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Alenazi, Mounifah; Niu, Nan; Wang, Wentao; Vogel-Heuser, Birgit 
Traceability for Evolving Automated Production Systems 
Context & motivation: An automated production system (aPS) is a design-to-order, custom-built system (e.g., a woodworking plant) that is operated over decades and undergoing continuous changes in its mechatronic and software parts [1]. Traceability has long been recognized as key to change management: Identify who needed the change and why, locate where the change should be applied, reason about the change impact, etc. However, the change management support, and for that matter, the traceability itself, has been exclusively scoped within the software engineering artifacts and processes [2]. Question: The challenge facing aPS evolution is to go beyond the software (engineering) boundary because the changes commonly involve both the software (e.g., source code) and the mechatronics (e.g., sensors and actuators). Moreover, the changes of the software and those of the mechatronics are constantly out of sync. For example, replacing a malfunctioned sensor may not trigger any software change, but replacing it with a better one may lead to software updates so that the new sensor's data could be read and processed more accurately. A root cause of the challenge is that aPS evolution requires different specialities to be communicated and coordinated. At least three types of expertise are needed: mechanical engineering, electrical engineering, and software engineering. Traceability in aPS evolution, then, is truly a systems phenomenon and no longer scoped only within software development. While creating and maintaining traceability is important, too much traceability can hurt the autonomy of the aPS stakeholders (mechanical engineers, electrical engineers, and software engineers). Thus, not only do we need a new form of systems traceability, but we shall also address such questions as when, who, to whom, and how much associated with systems traceability in the context of aPS evolution. Principal ideas: We envision the systems traceability serves as both an interface and a protocol between software and mechatronic parts of aPS. Our idea is to base Protos [3] to create a representation of aPS traceability. Protos models the requirements of a socio-technical system as commitments between interacting parties rather than the goals of each individual. A socio-technical system involves interactionsbetweenautonomousprincipalsfacilitatedbytechnical artifacts, including software. Emphasizing interactions, rather than machine/software speci?cations, has shown to promote openness and accountability in the era of the IoT [4]. Although Protos can handle a single set of changing requirements, its support for continuous aPS changes is insuf?cient. We therefore propose to augment Protos with speci?c traceability links with the objective to enhance aPS sustainability. In our vision, the traceability links will not only substantiate the commitment and its re?nement, but also enable the identi?cation of con?icts undermining the new needs' ful?llment, the reasoning of requirements-induced technical debt, and the creation of innovative requirements for the aPS. Our ongoing work with a bench-scale aPS, namely the PPU (Pick & Place Unit) [5], shows some preliminary results and insights. Contribution: We contribute a formal yet purposeful framework based on Protos for de?ning systems traceability and using it to sustain aPS changes. The framework contains the formal notations to establish commitments between aPS social entities, the re?nements of commitments towards ful?lling the changes, and the traceability as argumentation to guide how the re?nements should be carried out. Future directions: Building on and extending our work, we envision the next ten years will shift traceability from inside the software's boundary to the mechatronics that software invariably interacts with and that co-evolves with software.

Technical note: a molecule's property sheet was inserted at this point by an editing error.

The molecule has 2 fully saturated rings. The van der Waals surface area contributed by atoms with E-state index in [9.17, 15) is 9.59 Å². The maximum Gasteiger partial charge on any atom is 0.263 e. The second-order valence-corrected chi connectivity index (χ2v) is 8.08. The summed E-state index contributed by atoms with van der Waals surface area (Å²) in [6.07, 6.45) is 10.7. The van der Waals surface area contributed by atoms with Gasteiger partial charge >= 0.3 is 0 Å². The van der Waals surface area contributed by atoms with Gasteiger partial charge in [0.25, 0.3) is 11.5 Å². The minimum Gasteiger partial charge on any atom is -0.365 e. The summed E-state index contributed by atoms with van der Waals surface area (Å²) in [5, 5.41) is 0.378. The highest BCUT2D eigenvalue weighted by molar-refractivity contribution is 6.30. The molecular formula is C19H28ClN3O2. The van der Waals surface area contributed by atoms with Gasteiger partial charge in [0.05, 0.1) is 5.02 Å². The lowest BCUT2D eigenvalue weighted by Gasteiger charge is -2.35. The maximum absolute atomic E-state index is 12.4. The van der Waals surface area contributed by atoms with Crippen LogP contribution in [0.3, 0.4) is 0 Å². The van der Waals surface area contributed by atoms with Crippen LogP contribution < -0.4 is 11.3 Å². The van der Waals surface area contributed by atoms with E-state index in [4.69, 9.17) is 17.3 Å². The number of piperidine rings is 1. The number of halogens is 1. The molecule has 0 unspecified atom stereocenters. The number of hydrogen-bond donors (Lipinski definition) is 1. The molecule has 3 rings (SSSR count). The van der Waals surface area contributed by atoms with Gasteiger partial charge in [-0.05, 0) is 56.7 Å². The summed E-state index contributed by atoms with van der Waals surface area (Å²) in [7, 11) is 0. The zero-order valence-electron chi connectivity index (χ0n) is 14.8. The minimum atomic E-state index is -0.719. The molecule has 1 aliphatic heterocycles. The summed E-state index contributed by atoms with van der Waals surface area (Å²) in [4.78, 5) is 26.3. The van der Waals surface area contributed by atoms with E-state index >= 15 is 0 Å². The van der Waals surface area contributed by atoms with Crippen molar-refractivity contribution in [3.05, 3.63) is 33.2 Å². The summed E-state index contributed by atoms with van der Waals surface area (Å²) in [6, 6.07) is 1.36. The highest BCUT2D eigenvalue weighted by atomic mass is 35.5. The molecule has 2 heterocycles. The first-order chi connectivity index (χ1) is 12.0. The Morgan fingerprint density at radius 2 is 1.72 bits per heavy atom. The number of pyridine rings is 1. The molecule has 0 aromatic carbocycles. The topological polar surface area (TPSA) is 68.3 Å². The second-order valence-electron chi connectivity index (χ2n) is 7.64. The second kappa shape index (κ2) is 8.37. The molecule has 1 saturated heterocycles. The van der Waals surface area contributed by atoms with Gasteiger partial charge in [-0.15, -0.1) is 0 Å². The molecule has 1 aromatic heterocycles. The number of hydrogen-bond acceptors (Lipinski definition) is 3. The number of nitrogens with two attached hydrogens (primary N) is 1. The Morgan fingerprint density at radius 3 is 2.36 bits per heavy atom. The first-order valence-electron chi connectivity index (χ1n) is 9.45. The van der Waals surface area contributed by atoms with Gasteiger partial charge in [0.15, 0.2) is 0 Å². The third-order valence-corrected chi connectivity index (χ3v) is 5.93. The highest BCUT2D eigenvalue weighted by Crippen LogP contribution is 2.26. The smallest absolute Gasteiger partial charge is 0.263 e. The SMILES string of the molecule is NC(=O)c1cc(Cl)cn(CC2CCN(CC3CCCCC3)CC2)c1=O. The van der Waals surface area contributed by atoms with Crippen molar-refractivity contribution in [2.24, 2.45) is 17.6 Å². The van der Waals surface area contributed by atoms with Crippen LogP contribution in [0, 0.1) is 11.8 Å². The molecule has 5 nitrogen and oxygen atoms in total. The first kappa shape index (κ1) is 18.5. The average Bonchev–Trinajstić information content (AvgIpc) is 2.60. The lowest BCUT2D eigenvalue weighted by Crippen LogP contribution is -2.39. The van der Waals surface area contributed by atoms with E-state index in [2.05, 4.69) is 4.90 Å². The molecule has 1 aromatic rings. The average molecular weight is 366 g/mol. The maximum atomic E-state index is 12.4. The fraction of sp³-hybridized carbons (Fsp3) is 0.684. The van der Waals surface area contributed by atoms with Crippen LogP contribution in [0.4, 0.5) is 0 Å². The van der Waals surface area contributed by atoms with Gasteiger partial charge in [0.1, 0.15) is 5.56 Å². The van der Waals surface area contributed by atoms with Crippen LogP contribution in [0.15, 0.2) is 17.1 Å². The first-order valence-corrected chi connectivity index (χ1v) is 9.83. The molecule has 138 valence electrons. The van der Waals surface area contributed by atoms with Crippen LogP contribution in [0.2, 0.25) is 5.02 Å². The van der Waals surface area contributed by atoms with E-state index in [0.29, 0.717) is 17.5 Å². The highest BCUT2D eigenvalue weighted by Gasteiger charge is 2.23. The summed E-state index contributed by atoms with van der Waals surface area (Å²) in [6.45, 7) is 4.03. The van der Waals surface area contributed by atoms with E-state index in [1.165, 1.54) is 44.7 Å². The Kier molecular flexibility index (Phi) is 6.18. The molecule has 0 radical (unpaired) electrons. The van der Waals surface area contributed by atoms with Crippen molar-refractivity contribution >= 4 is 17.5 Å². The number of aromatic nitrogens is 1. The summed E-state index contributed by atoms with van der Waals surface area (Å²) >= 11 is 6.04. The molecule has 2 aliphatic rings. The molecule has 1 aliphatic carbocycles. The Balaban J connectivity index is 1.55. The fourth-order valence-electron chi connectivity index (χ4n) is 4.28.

Kongress- / Buchtitel:
The Grand Challenges of Traceability 2017: 10 Years Later 
Slade Natural Bridge State Resort Park, USA 
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